With out doubt the best book on the subject of Brian Cloughs short reign at Elland Road. Well researched with quotes from those who where directly involved during this period of Uniteds history. A must read for all Leeds fans and those with an interest in Brian Cloughs football career.
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1 of 1 people found the following review helpful
on 3 October 2009
This book gives a fascinating account of Brian Clough's short reign as boss of Leeds United and, like Steve Pitts's 39 Days of Gazza, describes in vivid detail the incredible goings on of a football club. My advice is to buy both books and compare football at the different levels.
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7 of 9 people found the following review helpful
on 10 September 2009
This book covers ground which has become very familiar since the publication of David Peace's The Damned Utd. I had hoped, though, that the advertised approach of basing the narrative on the thoughts of the Leeds players who were actually involved would provide an entertaining and illuminating read. It doesn't. Material from what seem to be new interviews with four or five players is included, but this adds little to a tale that's been told much better in the past. And there's little enough new material. Much of the text is taken direct from newspaper articles, and a lot of it is neither relevant nor particularly interesting - for example, I can see little point in reprinting a lenghty interview with Billy Bremner from over a decade ago, giving his views on the England/Scotland match from Euro 96. I'd say more than half the book is material of this sort, ranging from potted histories of Leeds and Nottingham Forest, the managerial career of Peter Reid (why?), to some autobiography from a local Leeds sports journalist. The 44 days themselves are dealt with in pretty cursory fashion. On the plus side, the contemporary Yorkshire Post match reports are interesting, as are some of the players' comments - still surprisingly bitter even 35 years later. But that doesn't justify the filler which makes up the remainder, I'm afraid. Peace's book is a superb original, but it has encouraged a lot of poor cash-in publications. I'd suggest you read The Unforgiven instead, which attempts some serious discussion of this memorable incident in its final chapter.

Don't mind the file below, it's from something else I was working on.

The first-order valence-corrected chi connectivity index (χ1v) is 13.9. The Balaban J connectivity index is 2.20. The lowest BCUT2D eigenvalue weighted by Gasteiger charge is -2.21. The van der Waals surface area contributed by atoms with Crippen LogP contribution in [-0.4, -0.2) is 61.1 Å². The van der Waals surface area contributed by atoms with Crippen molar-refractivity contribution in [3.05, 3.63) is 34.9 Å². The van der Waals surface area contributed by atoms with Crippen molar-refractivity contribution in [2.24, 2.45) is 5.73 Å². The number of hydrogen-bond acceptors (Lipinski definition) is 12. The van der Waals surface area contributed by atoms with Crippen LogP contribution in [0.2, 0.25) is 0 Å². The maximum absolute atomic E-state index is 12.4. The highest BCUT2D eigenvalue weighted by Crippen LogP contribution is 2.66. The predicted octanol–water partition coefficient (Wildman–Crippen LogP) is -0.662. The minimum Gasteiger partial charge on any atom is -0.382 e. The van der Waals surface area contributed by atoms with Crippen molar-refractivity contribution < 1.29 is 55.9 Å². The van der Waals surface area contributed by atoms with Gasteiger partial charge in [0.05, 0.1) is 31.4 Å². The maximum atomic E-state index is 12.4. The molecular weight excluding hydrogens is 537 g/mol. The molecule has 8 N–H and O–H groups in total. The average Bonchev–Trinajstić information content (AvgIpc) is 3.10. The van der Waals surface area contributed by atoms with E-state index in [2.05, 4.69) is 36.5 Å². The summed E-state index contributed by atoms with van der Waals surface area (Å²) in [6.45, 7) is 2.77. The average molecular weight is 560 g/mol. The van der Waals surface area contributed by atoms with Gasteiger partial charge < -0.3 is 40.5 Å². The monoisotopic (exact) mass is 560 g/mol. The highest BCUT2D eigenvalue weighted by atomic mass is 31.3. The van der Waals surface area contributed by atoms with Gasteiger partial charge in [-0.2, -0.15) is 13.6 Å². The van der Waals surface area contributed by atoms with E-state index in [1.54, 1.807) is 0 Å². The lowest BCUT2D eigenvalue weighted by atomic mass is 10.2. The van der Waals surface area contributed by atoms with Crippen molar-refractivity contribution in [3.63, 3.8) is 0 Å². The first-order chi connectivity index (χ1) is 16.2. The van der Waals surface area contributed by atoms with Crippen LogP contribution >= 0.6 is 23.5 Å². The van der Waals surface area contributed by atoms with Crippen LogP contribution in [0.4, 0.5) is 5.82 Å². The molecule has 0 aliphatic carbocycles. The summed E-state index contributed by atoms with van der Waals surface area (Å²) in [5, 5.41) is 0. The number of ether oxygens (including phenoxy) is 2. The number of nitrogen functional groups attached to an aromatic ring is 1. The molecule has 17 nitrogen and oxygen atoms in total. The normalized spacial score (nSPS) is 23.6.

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on 27 December 2012
As someone who would have described himself as a Leeds fan in '72, I was looking forward to this book as a companion piece to 'THE DAMNED UNITED', a book that I have read, and re-read.
It was good to hear the opinions of some of the Leeds players (but you would have to be able to associate the player, say Peter Lorimer, with his Leeds career) but frankly, there just weren't enough interviews and comments; I've seen them interviewed for a TV documentary, but there isn't much here, mostly comment from a Yorkshire Post journalist or two.
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on 28 March 2011
I didn't know what to expect when I first purchased this book, but I must say that I really enjoyed it and to hear all the ex leeds players who were there under him for them 44 days what they had to say about what went down and what they really though of Brian Clough.